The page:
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Grandmas Cooking

Updated on October 9, 2016

In many instances, the stains in the cook book smudged the writing, so I had quite a time interpreting the correct information. I love that her drips and drops mar the cookbook. The years have also faded some of the instructions. Not to worry, as I took special care in bringing these old recipes to this new technology for all to enjoy.

My grandma and grandpa lived on a small farm in Fairview, Utah in Sanpete County. They raised sheep, chicken and turkeys. THey always planted a garden in the spring and I enjoyed harvesting fresh peas, beans, peanuts, rhubarb and onions. I loved gatherung the newly laid eggs from the chicken coup which were used in many recipes.

I inherited a well-worn cookbook from my Grandma. The binding is loose, and crops of milk, butter and other essentials smear the precious pages making it even more treasured. The book was printed in 1934 by the Grand Union Tea Co.

My grandmother has always written several of her favorite recipes on the inside cover and margins throughout the book. Need I say that she always had delicious pastries, jams and jellies, picked jars of beets, and cucumbers. Take a stroll the some of my childhood culinary delights.

My grandparents learned much of their cooking skills from their pioneer heritage, having moved from Scotland and settling in Utah.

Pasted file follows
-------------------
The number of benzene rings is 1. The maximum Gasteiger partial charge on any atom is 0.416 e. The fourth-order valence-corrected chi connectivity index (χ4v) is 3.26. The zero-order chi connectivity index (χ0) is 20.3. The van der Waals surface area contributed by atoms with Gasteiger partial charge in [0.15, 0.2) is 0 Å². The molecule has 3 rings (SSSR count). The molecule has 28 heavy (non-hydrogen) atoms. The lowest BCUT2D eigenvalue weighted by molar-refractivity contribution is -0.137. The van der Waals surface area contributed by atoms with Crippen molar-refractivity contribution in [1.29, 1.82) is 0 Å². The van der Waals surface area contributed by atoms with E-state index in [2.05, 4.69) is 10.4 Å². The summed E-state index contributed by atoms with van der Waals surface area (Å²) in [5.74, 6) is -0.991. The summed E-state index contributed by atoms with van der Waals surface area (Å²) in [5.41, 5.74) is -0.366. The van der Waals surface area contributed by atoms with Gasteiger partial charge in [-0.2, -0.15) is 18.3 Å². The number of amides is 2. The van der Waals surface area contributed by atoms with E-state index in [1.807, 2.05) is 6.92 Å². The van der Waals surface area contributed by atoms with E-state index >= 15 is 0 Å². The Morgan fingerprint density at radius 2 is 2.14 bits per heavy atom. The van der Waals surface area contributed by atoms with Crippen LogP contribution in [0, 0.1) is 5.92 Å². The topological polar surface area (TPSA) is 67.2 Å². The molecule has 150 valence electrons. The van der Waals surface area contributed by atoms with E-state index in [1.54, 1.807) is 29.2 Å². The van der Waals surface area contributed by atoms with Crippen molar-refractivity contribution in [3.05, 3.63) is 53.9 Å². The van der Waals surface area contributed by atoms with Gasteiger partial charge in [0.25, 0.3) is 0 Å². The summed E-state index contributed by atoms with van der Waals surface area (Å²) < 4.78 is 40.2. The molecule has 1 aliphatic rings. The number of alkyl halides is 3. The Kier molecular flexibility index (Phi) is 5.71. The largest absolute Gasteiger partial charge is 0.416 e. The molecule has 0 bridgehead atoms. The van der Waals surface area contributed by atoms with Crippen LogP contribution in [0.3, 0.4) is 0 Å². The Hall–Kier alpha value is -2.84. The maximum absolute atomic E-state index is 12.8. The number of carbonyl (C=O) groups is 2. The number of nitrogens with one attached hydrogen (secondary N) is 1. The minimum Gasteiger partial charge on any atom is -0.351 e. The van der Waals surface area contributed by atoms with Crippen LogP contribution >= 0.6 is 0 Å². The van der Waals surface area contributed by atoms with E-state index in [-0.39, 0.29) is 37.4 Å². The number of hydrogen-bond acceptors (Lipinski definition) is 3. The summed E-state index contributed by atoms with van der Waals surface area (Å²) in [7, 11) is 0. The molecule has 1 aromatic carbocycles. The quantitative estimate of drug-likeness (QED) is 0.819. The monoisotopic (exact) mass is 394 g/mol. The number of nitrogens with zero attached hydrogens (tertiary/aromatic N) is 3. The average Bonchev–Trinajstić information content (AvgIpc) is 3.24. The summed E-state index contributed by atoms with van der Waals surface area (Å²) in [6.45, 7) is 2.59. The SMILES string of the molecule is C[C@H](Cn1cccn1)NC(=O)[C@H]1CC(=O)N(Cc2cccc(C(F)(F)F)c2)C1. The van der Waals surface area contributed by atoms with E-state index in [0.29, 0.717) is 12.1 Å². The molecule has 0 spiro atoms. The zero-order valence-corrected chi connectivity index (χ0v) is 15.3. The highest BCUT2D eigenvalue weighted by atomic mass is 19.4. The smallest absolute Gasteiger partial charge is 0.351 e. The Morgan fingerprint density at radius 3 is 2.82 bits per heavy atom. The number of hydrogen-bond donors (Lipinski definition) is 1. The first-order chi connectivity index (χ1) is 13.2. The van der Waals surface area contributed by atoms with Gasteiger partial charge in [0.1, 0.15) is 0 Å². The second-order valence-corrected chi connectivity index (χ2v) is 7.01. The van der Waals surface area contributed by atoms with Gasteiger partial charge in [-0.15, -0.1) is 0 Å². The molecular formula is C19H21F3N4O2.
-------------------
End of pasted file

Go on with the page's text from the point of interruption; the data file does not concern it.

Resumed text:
My father has learned to make many to make some of the dishes since my mother passed away in 2007. Just the other night we visited and he had made a huge jar of Grandma's sugar cookies. The great grandchildren couldn't get enough and little crumbs were all over the carpets. What a great way to link the generations!

1 c. butter

2 c. sugar

3 eggs, well beaten

3 tbsp. milk or cream

1 tsp. vanilla

3 c. flour

3 tsp. baking power

1/2 tsp. grated nutmeg

1/4 tsp. salt

Cream the fat and sugar, add the beaten eggs, the milk and the vanilla. Mix and sift the flour, baking power, nutmeg and salt.

Add to the creamed mixture. Mix to form a dough stiff enough to roll on a floured board (more flour may be needed). Toss upon board and roll to thickness of 1/8 inch.

Slip a broad knife under each cookie and place on greased baking sheet. Space the cookins an inch apart. Bake in a moderate over for 10 minutes. Makes about 30 rich cookies. Lard or other fat may be substituted for butter, if desired.


My grandmother did not have the modern conveniences that I enjoy, yet she always had baked goods on hand. Her grandchildren benefited from her frugal and giving nature. We always felt wrapped in love as we left her humble home.

Some grandchildren getting a little love from Grandma Gladys
Some grandchildren getting a little love from Grandma Gladys | Source

Peanut Butter Cookies

Here is another of my favorites that Grandma made:

1 c. butter

1 c. brown sugar

1 c. granulated sugar

2 eggs, well beaten

1 c. peanut butter

1 tsp. vanilla

1 tsp. soda

2 1/2 c. flour

Cream together butter and sugar; and well-beaten eggs, peanut butter and vanilla. Sift flour and soda together, and to mixture and mix well. Drop by level teaspoonfuls on an oiled baking sheet about 1 inch apart. Press into shape with a fork, leaving the imprints of the fork for decorative touch. An old-fashioned butter paddle may be used. Bake at 3775 degrees F, for about 10 minutes. Remove from oven, loosen, with a spatula while still hot, and place on a cake rack to cool.

My grandmother always sifted her flour. Not sure why it is not as popular today, because that was perhaps why her cookies were so fine and light. I better stop being lazy!

Do you always sift your flour when you bake?

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Little Children Love to Help

© 2014 Elayne


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